We need to replace this partisan advertising with objective research. Consider, for instance, the question of whether religion is good for your health. There is growing evidence that many religions have succeeded remarkably well on this score, improving both the health and the morale of their members, quite independently of the good works they may have accomplished to benefit others. For instance, eating disorders such as anorexia nervosa and bulimia are much less common among women in Muslim countries, in which the physical attractiveness of women plays a muted role relative to that in Westernized countries. Such early results are impressive enough to have provoked knee-jerk skeptical dismissals from some atheists who haven’t stopped to consider how independent these questions are from whether or not any religious beliefs are true.
The results so far are strong but in need of further investigation. It might well be that believing in God (and engaging in all the practices that go with that belief) improves your state of mind and thereby improves your health by, say, 10%. We should do the research to find out for sure, bearing in mind that it also may be true that believing that Earth is being invaded by space aliens who plan to take us to their planet and teach us all how to fly (and engaging in all the behaviors that are appropriate to that belief) improves your state of mind and health by 20%! We won’t know until we run the experiments. Since the benign effects that religions do seem to be having would probably diminish if skepticism took hold, regardless of whether it was justified, caution is called for. Many effects studied by psychologists depend on naive subjects who are relatively uninformed about the mechanisms and conditions of the phenomena. The effects are diminished or entirely obliterated when subjects are given more information. We should be alert to the possibility that the good effects, if they hold up to further scrutiny, might be jeopardized by anything that throws too strong a light of public scrutiny on them. On the other hand, the effects may be robust under a barrage of skeptical attention. We will just have to see.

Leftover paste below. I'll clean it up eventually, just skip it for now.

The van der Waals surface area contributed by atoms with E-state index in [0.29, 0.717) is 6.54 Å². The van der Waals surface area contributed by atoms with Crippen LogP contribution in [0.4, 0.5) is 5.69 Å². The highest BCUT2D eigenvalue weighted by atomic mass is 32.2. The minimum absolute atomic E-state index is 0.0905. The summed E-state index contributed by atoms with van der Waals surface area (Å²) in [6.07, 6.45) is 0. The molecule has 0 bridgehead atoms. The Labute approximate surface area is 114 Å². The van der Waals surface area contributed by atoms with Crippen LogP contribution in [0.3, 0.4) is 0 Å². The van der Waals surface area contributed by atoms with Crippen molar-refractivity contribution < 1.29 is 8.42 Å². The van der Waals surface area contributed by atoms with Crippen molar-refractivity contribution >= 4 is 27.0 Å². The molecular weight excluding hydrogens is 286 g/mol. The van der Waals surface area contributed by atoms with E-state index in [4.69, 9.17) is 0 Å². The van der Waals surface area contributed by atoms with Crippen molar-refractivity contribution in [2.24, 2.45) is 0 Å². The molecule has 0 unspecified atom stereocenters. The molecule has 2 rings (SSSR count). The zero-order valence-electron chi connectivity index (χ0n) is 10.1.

One strand in the current wave of research on religion raises a more fundamental issue, in undeniable terms. Studies are now under way on the efficacy of intercessory prayer, “praying with the real hope and real intent that God would step in and act for the good of some specific other person(s) or other entity.” Scientists have plenty of resources already well in hand that could explain general health benefits to those who pray and practice and tithe; no supernatural forces would need to be invoked to account for such ambient health benefits. But if a properly conducted, double-blind, rigorously controlled test with a sufficiently large population of subjects were to demonstrate that people who are prayed for were significantly more likely to get well than people who got the same medical treatments but were not prayed for, this would be all but impossible for science to account for without a major revolution.